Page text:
1. The Origins of Chemovars in Research

The first time “Chemovar” was mentioned was in a study called Cannabis: From cultivar to Chemovar by Arno Hazekamp, in which he claims that in order to classify cannabis cultivars correctly we would have to identify and quantify the chemical compounds found in all cannabis types. This study tested over 30 samples and identified around 28 different cannabinoids and terpenes in 0.5mg of cannabis flower. Since then, another study published by the same researcher studied 460 samples and found over 44 different cannabinoids and terpenes.

Another study conducted in Italy found 135 different cannabinoids and terpenes in 50 samples of cannabis flowers. With all these data, researchers were able to define groups for the main 4 chemotypes, which resulted in 9 different types of cannabis, based on their cannabinoid profiles. But researchers claim that chemovars are better than chemotypes if you want to predict a certain cultivar’s effect although more research needs to be conducted for more precise information. This can help consumers identify the most popular chemovars and group them according to the effects, making it much, much easier to find the best option to treat a certain condition while making it easier for healthcare professionals to prescript cannabis for those who need it.

How Can Consumers Benefit from the Different Chemovars?

As mentioned, the chemovar approach is much better than trial and error and can be of great help, especially for medical patients who know what they need. The chemovar approach groups cannabis based on the cannabinoid and terpene content. So for example, if you need to treat headaches and migraines, the chemovar approach makes it easier to find the right strain or product as you’ll already know the most effective chemovar type, in this case, that would be chemovar type 1. So remember that if you want to take the chemovar approach, make sure to check the label on the cannabis product and look at the dominant cannabinoids and terpenes. Once you have this information, make sure to take a look at our table further in this article where you’ll learn everything you need to make the right choice when shopping at your dispensary of choice.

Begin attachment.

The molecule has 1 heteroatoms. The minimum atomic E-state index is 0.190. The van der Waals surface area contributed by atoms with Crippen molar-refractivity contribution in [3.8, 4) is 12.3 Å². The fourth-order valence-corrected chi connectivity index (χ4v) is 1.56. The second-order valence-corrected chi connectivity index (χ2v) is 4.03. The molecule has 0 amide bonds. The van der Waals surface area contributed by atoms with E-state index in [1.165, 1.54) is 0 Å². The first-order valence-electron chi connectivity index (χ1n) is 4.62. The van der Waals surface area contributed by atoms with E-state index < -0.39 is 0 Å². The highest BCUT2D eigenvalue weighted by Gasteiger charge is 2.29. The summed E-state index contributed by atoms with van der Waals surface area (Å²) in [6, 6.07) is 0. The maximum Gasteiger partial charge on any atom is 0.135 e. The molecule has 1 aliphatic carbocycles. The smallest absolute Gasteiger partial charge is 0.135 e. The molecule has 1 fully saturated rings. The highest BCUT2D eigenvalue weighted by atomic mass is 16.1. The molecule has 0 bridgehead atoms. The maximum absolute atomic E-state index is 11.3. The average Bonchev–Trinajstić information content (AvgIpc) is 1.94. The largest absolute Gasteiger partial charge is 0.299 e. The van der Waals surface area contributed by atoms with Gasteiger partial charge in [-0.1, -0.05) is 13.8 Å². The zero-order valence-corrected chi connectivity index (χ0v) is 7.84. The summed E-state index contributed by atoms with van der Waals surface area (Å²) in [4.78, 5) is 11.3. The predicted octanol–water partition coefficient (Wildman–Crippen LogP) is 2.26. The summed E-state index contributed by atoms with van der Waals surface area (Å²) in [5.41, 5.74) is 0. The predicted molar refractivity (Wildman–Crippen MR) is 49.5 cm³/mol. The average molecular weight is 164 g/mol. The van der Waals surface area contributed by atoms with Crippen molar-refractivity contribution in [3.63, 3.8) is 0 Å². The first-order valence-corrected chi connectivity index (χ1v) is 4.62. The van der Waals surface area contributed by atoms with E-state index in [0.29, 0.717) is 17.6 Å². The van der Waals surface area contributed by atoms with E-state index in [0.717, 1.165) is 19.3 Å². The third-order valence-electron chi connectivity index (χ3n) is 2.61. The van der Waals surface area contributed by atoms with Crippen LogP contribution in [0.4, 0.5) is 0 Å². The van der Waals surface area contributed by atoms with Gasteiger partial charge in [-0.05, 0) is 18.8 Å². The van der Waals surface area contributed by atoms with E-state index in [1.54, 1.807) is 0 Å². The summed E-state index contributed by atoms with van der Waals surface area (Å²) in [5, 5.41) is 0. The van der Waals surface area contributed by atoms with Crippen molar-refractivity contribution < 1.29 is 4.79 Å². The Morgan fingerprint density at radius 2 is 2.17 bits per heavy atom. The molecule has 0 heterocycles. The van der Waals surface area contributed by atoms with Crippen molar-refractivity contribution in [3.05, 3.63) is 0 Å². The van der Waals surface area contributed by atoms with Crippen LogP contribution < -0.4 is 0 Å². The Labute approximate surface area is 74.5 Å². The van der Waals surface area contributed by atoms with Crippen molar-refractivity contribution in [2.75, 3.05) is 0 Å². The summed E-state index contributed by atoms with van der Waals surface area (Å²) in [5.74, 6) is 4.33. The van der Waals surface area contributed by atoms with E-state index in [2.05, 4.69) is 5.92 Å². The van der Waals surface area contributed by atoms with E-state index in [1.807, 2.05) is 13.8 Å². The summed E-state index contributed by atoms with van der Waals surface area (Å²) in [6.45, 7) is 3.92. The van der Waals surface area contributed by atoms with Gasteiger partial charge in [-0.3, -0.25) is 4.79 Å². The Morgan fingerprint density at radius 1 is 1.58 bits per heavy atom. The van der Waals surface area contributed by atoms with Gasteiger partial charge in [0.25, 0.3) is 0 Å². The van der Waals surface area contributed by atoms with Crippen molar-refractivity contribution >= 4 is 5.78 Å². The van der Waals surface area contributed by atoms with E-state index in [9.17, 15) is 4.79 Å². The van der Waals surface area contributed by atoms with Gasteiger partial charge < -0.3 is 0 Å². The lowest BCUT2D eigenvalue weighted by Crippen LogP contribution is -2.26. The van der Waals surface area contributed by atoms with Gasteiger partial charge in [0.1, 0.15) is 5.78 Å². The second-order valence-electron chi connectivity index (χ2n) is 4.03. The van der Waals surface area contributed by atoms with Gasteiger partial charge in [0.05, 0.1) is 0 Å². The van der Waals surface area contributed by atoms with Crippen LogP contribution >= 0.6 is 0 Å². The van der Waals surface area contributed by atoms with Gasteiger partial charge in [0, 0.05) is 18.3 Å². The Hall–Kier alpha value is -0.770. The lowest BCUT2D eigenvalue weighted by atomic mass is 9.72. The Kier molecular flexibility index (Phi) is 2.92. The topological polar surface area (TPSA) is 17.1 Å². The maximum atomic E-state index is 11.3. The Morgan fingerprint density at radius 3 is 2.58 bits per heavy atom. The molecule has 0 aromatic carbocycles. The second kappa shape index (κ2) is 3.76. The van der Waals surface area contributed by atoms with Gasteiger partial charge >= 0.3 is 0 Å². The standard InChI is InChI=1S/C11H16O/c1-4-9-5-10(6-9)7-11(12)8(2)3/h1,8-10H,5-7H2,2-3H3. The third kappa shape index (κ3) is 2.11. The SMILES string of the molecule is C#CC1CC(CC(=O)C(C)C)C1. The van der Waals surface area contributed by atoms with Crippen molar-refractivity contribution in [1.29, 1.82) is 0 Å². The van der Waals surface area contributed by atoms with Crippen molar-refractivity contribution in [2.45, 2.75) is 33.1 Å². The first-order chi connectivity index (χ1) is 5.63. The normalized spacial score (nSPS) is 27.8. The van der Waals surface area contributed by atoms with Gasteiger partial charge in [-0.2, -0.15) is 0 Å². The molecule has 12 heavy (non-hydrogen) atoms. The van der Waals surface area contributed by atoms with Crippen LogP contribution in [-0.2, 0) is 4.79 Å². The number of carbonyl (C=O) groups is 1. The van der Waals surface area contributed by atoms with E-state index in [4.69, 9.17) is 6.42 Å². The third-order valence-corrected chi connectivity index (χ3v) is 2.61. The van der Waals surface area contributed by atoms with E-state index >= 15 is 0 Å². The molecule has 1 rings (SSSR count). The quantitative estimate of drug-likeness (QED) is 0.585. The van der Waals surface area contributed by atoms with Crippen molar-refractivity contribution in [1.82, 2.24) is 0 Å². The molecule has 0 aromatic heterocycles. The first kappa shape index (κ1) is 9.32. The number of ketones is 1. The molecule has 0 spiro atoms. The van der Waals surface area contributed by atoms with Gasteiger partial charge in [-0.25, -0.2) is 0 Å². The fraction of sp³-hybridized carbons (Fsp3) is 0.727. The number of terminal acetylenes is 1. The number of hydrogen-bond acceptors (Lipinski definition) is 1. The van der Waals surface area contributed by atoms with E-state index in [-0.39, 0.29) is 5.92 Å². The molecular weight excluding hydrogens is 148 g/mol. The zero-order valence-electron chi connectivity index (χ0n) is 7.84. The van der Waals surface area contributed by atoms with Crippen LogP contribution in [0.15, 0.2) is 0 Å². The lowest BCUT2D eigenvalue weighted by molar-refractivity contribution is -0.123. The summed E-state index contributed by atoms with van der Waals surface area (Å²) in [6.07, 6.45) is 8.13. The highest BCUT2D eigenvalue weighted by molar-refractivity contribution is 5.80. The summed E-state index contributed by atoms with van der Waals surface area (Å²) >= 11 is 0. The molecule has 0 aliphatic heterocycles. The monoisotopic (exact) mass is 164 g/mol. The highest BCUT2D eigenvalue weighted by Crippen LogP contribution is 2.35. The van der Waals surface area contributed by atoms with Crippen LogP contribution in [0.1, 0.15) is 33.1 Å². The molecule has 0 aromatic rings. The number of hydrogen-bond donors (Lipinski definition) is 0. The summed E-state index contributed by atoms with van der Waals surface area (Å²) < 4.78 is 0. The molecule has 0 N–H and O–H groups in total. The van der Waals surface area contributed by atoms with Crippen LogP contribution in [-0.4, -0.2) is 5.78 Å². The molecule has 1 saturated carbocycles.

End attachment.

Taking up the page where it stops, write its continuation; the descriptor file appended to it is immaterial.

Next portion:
2. Strains, Chemotypes and Chemovars

Despite what most consumers believe, strain names cannot be used to precisely understand the effect you’ll experience, it can give you an idea but due to the multiple variations a strain has, it’s not very precise. Fortunately, research led to scientists finding a new way to categorize cannabis (apart from strains), they are Chemotypes and Chemovars.


Cannabis chemtypes and chemovars: what are chemotypes?

Examples of type 1 and type 3 cannabis chemotypes.

These words refer to the chemical compounds found in a cannabis plant, such as cannabinoid content and terpene profile among others, which is what determines the type of high you’ll experience.